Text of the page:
Cacti & Succulents

Sansevieria Ballyi Care: Growing Dwarf Snake Plants

In this photo, you can see the flower spike in full bloom

Sansevieria ballyi, or dwarf sansevieria, is a perfect addition to your succulent garden or indoor houseplant collection. A close cousin to the classic mother in law’s tongue, it’s just as easy to care for…so let’s get started!

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Quick Care Guide

In this photo, you can see the flower spike in full bloom
In this photo, you can see the flower spike in full bloom. Source: Level6
Common NameDwarf Sansevieria
Scientific NameSansevieria Ballyi
Height & Spread6-10″ tall, 6-10″ side
LightFiltered bright light
SoilAverage, well-drained, gritty
Waterrare watering
Pests & Diseasesspider mites and mealy bugs; root rot

Native to southern Kenya and Tanzania like many Sansevierias, Sansevieria ballyi is also known by its common name of the dwarf snake plant. It was named after Dr. Peter R. O. Bally, who was a Swiss botanist working at the Coryndon Museum in Nairobi. He described and named many succulents growing in East Africa and is commemorated in the names of many species.

The leaves of Sansevieria ballyi are laterally compressed, cylindrical in shape and reaching a length of 2-4″ long and 1/4″ thick. The apex is red-brown in color composed of a spine grooved on the face. There are scale leaves on stolons and the base of rosettes.

Dwarf sansevieria is a flowering plant with pale greenish white flowers that are showy, reaching up to 1″ in length and clustered on a 6″ long raceme. Each cluster usually contains two flowers. The plant is not very tall, reaching up to a maximum height of about 10 inches.

Sansevieria Ballyi Care

Light & Temperature

It thrives in just about any light whether it’s bright light and full sun or low light to shady areas. It has good tolerance to low light levels, but for optimal growth, give it bright filtered light. Under low light conditions, leaves become darker green in color, etiolated, and longer and thinner than usual.

A good indoor spot for the dwarf snake plant would be in front of a north-facing window or in front of a a bright sunny window with a bit of protection against the brightest parts of the day. Extreme bright light will cause the leaves to turn yellow at the edges.

Sansevieria ballyi is theoretically hardy to 25°F (-4°C), but for normal growth, you need to protect it from freezing temperatures and also make sure they don’t receive winter rainfall. Warmer temperatures within the range of 60-75 °F(16-24 °C) are best.

Water & Humidity

Dwarf sansevieria is very drought tolerant and you only need to water then about once a week during the growing season. Allow the top 1 inch of the soil to be completely dry between individual waterings as overwatering will cause root rot. During winters, water just enough to prevent the soil from drying out entirely.

Make sure humidity is nice and low where you decide to place your plant. They don’t tolerate moist air well.


Like most other xerophytic plants, Sansevieria ballyi grows best in porous, well drained potting mix. Slightly acidic soil around pH 6.5 ensures ideal growth. You can use gravel, perlite and decomposed granite to add weight and improve drainage.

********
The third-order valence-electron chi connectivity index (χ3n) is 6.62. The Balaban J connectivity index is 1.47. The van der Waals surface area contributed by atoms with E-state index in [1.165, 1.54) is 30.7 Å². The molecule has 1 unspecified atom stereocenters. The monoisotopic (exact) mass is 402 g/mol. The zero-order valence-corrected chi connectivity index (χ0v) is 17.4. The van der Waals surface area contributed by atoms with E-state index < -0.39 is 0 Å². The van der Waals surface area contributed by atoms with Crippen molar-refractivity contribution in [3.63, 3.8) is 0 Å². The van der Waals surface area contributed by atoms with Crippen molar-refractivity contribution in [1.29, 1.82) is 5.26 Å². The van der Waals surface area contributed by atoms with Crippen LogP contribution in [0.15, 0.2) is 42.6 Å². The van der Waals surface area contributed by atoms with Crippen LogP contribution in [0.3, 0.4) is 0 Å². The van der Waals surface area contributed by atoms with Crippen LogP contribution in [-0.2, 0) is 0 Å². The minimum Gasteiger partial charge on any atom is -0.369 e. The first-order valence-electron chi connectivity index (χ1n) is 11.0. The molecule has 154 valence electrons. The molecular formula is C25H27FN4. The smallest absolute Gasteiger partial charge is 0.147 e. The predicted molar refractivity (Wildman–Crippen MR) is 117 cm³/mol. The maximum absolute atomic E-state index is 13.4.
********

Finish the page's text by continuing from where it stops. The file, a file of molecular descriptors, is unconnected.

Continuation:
Sansevierias are light feeders. You can use a balanced fertilizer mixture to fertilize once a month during summer. Dilute it to half the strength as labeled on the container. There’s no need to fertilize during winter.


Sansevieria ballyi is a slow grower. You can repot your Sansevieria every 2-3 years into a container one size larger when the roots outgrow the pot. Fill the new container with commercial lightweight cactus mix. Remove the plant from the existing container when the soil is dry for ease of repotting.


Vegetative propagation by division or by leaf cutting are the best methods. Remove and root the plantlets produced at the end of each stolon.

When rooting the plantlets, it’s important that you do not remove it until it has developed stilt roots. This is because the plantlets grow a rosette of leaves before they begin the root growth, so patience is key.

Once the stilt roots have grown sufficiently long, you can cut the stolon at any point and pot the new plant in a slightly moist and porous soil. Make sure the cuttings are at least 1″ in length.


You don’t need to prune ever if you don’t want to. Remove any dead or damaged foliage as and when needed. Pruning can be done if you want a mature plant to look more heavy and bushy.

Growing Problems

You will not experience any serious growing problems under normal conditions.

The most common issue with this plant is over watering as it is very quick to rot in wet soil. Overwatering the plant will attract mold and fungal growth and cause rotting of roots. It makes the roots turn brown and mushy. As it progresses, leaves also turn yellow, wilted and droop low. They later become mushy as well.

Don’t leave the dwarf snake plant outside when the temperature goes below 55 °F (13 °C) as it can cause cold damage to the plant resulting in scarred leaves.


Mealybugs and spider mites are the most likely pests.

In case of mealy bugs, take a cotton swab and dip it in rubbing alcohol and then wipe the leaves down with it. A systemic insecticide can get rid of this problem for good.

Follow the same routine of wiping with rubbing alcohol for a spider mite attack. But, if the infestation is bad you might need to cut off the infected sections of the plant.


Sansevieria ballyi does not get affected by diseases. They mostly suffer from fungal infections as a result of root rot. These can be treated using fungicides and making sure the soil is free-draining and not kept wet.


Q. How big does Sansevieria ballyi get?

A. It will get to about 6-10″ tall and 6-10″ wide, so quite a dwarf variety!

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